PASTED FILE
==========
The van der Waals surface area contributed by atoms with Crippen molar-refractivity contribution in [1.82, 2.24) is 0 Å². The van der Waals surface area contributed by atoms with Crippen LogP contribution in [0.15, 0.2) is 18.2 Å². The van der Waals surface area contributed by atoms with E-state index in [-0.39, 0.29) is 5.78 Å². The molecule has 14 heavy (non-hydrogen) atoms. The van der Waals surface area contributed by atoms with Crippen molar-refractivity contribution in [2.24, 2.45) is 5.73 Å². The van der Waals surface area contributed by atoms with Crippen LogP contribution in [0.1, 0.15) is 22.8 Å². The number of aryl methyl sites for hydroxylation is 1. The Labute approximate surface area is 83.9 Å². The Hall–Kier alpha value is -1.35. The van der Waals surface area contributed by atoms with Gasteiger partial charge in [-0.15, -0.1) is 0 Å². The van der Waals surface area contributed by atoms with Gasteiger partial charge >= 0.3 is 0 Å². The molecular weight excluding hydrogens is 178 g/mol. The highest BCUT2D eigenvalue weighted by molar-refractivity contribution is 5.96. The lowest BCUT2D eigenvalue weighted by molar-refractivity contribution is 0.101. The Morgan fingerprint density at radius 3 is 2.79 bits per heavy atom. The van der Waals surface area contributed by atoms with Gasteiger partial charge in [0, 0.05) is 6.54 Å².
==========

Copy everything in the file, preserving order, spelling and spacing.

The van der Waals surface area contributed by atoms with Crippen molar-refractivity contribution in [1.82, 2.24) is 0 Å². The van der Waals surface area contributed by atoms with Crippen LogP contribution in [0.15, 0.2) is 18.2 Å². The van der Waals surface area contributed by atoms with E-state index in [-0.39, 0.29) is 5.78 Å². The molecule has 14 heavy (non-hydrogen) atoms. The van der Waals surface area contributed by atoms with Crippen molar-refractivity contribution in [2.24, 2.45) is 5.73 Å². The van der Waals surface area contributed by atoms with Crippen LogP contribution in [0.1, 0.15) is 22.8 Å². The number of aryl methyl sites for hydroxylation is 1. The Labute approximate surface area is 83.9 Å². The Hall–Kier alpha value is -1.35. The van der Waals surface area contributed by atoms with Gasteiger partial charge in [-0.15, -0.1) is 0 Å². The van der Waals surface area contributed by atoms with Gasteiger partial charge >= 0.3 is 0 Å². The molecular weight excluding hydrogens is 178 g/mol. The highest BCUT2D eigenvalue weighted by molar-refractivity contribution is 5.96. The lowest BCUT2D eigenvalue weighted by molar-refractivity contribution is 0.101. The Morgan fingerprint density at radius 3 is 2.79 bits per heavy atom. The van der Waals surface area contributed by atoms with Gasteiger partial charge in [0, 0.05) is 6.54 Å².